By Corey Gottlieb / MLB.comIt was Johnny Bench, the backstop of backstops, who once said, "A catcher and his body are like the outlaw and his horse. He's got to ride that nag till it drops."
Where Rays catcher Dioner Navarro is concerned, Bench's metaphor extends beyond the realm of physicality and etches out an image of resilience, personified. Just nine months past his 24th birthday, Navarro has repeatedly found himself at the intersection of near tragedy and renewed perspective, that place where the horse seeks to buckle and the outlaw seeks to stay the course.
Navarro's adolescence initially seemed filled with the brightest of bright things; he grew up a rising star in Caracas, Venezuela, and signed with the Yankees as an amateur free agent at age 16.
A year later, Navarro was surfing the web when he met a young woman named Sherley in a Spanish-language chat room. She was, by all accounts, his perfect match, a Bronx-born Yankee fan who spoke to him about baseball while teaching him to speak English. Soon after, Navarro began his Minor League career in the U.S., and the young couple was married.
Then, with no warning, came the event that would forever change both of their lives. On Sept. 27, 2003, the Navarros were celebrating their first anniversary when Sherley collapsed. Rushed to a local hospital by her then-19-year-old husband, she was told she'd suffered a brain aneurysm and given a five percent chance of survival. Along with Sherley's parents, Dioner was asked to sign death papers as a precaution.
Miraculously, Sherley Navarro survived surgery and has since returned to full health. Though at times she still suffers migraines and epileptic bouts, she is alive and thriving, a fact that Dioner commemorates by wearing the No. 30 on the back of his jersey (Sherley was told on Sept. 30, 2003, that she would not live).
At the time, Navarro described the event as the greatest challenge of his life. At the time, it was.
"When I get here to the field I know it's my job and I have to put that in the back," Navarro told the St. Petersburg Times. "But he is my son. I know he'll be fine ... I just think positively the whole time."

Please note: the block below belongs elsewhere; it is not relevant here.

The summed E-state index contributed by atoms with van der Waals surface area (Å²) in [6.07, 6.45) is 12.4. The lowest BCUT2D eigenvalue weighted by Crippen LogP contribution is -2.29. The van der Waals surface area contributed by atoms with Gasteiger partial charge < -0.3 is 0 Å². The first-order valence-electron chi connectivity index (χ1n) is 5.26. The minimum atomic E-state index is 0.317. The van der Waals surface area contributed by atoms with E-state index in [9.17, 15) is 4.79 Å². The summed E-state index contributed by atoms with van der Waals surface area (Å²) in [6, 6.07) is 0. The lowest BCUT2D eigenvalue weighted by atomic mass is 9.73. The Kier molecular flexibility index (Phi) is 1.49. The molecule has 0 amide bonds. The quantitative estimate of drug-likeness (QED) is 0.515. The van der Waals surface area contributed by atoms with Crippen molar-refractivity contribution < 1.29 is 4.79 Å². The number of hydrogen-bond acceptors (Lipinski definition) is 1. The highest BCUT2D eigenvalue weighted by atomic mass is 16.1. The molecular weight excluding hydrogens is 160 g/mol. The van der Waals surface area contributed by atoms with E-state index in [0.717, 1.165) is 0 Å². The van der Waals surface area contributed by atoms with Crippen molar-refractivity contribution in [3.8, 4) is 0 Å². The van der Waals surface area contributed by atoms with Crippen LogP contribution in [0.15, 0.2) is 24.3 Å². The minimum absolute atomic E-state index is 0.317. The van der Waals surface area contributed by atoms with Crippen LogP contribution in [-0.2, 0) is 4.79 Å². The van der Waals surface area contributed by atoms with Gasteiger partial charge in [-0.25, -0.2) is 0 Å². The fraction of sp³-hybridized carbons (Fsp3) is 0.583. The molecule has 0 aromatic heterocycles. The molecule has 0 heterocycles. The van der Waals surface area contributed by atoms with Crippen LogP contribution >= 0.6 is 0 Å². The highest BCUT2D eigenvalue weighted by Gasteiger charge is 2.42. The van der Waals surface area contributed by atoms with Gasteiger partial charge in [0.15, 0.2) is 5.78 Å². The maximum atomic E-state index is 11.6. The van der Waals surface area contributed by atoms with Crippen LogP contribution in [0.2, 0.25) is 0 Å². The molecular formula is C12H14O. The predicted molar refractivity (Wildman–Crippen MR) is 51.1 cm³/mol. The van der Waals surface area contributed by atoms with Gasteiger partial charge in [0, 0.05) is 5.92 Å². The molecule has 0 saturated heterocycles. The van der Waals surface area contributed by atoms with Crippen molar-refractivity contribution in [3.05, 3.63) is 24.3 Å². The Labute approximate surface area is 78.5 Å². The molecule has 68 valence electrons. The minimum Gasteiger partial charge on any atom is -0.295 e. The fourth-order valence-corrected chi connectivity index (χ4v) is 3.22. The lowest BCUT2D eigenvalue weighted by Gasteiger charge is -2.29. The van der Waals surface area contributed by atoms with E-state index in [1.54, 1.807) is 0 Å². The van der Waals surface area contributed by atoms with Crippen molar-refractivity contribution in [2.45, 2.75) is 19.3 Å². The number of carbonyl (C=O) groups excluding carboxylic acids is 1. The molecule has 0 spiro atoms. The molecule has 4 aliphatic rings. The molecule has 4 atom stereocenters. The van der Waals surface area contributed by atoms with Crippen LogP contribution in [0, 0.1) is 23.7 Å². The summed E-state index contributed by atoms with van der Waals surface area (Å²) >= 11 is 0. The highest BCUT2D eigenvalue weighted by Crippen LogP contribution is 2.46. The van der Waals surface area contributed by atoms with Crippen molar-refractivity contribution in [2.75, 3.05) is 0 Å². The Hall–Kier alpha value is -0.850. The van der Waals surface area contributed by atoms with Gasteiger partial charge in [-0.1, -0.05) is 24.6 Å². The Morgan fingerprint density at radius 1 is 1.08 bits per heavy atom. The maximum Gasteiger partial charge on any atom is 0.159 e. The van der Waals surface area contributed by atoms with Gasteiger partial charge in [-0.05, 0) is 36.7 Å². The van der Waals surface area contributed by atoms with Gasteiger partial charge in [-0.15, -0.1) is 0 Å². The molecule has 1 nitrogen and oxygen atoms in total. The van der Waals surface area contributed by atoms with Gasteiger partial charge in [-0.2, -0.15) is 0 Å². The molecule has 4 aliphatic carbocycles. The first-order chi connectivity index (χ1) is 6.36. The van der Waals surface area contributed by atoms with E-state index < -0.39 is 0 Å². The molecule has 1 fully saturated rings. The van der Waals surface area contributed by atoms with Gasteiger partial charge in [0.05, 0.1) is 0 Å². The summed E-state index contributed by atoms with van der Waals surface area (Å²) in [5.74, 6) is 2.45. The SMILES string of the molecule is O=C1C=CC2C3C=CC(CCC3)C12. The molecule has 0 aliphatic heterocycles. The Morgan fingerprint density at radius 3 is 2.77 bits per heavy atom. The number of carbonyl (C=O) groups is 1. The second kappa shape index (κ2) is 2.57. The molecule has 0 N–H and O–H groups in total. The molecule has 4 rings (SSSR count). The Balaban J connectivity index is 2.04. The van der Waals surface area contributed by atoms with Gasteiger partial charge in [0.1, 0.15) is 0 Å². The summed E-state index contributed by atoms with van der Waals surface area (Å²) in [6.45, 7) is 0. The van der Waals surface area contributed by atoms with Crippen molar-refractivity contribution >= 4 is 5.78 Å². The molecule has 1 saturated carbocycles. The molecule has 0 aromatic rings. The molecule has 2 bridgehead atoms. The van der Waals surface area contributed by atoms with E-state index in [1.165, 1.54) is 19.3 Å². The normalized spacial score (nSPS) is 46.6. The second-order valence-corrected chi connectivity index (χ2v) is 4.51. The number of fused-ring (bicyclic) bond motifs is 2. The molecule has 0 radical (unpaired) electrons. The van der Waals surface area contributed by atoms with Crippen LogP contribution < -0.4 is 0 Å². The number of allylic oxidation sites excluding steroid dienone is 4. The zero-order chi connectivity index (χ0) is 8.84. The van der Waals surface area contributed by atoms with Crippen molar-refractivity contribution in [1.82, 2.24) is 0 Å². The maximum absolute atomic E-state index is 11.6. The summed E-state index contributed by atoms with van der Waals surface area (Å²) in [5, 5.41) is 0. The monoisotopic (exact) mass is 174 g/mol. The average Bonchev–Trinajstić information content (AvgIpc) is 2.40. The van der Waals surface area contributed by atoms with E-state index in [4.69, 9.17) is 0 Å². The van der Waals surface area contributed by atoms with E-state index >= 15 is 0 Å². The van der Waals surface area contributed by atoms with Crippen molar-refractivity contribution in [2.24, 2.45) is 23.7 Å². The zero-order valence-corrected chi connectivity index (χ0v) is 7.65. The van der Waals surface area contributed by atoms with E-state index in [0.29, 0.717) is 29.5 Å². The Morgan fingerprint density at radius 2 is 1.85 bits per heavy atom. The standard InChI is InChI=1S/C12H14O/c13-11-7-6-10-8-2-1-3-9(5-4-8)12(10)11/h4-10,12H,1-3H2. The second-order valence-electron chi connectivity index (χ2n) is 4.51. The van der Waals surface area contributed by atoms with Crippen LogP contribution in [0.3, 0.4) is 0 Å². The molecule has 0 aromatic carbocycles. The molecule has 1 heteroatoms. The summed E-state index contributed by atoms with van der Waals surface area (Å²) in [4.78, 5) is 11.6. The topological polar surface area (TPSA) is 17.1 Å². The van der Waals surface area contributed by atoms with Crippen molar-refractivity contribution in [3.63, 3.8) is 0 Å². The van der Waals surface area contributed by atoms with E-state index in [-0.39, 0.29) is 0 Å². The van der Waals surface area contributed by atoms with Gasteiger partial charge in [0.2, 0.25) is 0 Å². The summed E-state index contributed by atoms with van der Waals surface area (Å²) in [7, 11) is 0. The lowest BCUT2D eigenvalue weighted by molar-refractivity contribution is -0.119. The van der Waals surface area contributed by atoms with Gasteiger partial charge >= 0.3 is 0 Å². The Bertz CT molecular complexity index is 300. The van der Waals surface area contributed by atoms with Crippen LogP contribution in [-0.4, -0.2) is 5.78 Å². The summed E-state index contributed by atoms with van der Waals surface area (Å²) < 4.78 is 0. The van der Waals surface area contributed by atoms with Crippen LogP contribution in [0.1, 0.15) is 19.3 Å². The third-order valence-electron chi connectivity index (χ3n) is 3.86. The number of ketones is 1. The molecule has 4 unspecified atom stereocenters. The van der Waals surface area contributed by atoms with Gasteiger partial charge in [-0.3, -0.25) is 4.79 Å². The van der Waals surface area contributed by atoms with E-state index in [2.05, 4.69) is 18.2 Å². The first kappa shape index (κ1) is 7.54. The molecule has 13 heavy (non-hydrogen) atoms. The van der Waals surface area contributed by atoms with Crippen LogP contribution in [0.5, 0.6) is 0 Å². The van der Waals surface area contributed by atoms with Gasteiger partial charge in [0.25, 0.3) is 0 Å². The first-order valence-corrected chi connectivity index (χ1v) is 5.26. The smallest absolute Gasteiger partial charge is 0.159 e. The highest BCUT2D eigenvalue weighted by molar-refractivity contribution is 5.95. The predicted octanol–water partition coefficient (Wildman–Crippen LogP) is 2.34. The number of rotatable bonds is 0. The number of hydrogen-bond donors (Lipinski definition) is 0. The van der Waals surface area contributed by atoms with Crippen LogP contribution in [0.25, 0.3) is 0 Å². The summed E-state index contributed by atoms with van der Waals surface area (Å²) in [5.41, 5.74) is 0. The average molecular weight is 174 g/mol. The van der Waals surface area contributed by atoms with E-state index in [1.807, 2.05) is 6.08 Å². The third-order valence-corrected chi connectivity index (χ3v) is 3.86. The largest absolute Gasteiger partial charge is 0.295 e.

Of course, it would be easier to think positively if the young man didn't seem to be on the receiving end of an endless stream of misfortune.
In 2006, Navarro and his family were rear-ended on their way to Wal-Mart, causing their SUV to flip over twice and land on its head; somehow, all three walked away with only minor bruises.
This past year, Navarro's mother suffered a brain aneurysm -- yes, a brain aneurysm -- on the night before Spring Training. Navarro joined her in Caracas, and, like Sherley just a few years before, she survived.
Perhaps there is some greater power looking out for them both -- for them all. Or perhaps, like a family of catchers, they have acquiesced to the notion that with pain comes perspective. Either way, the Navarros have made abundantly clear that they have no intention of letting up, no matter what is thrown -- or bounced -- in their direction.
"I guess all that stuff that happens to me makes me stronger and makes me realize that I have people around me who keep me strong," Navarro told MLB.com.
Spoken like a true catcher.
Corey Gottlieb is a reporter for MLB.com. This story was not subject to the approval of Major League Baseball or its clubs.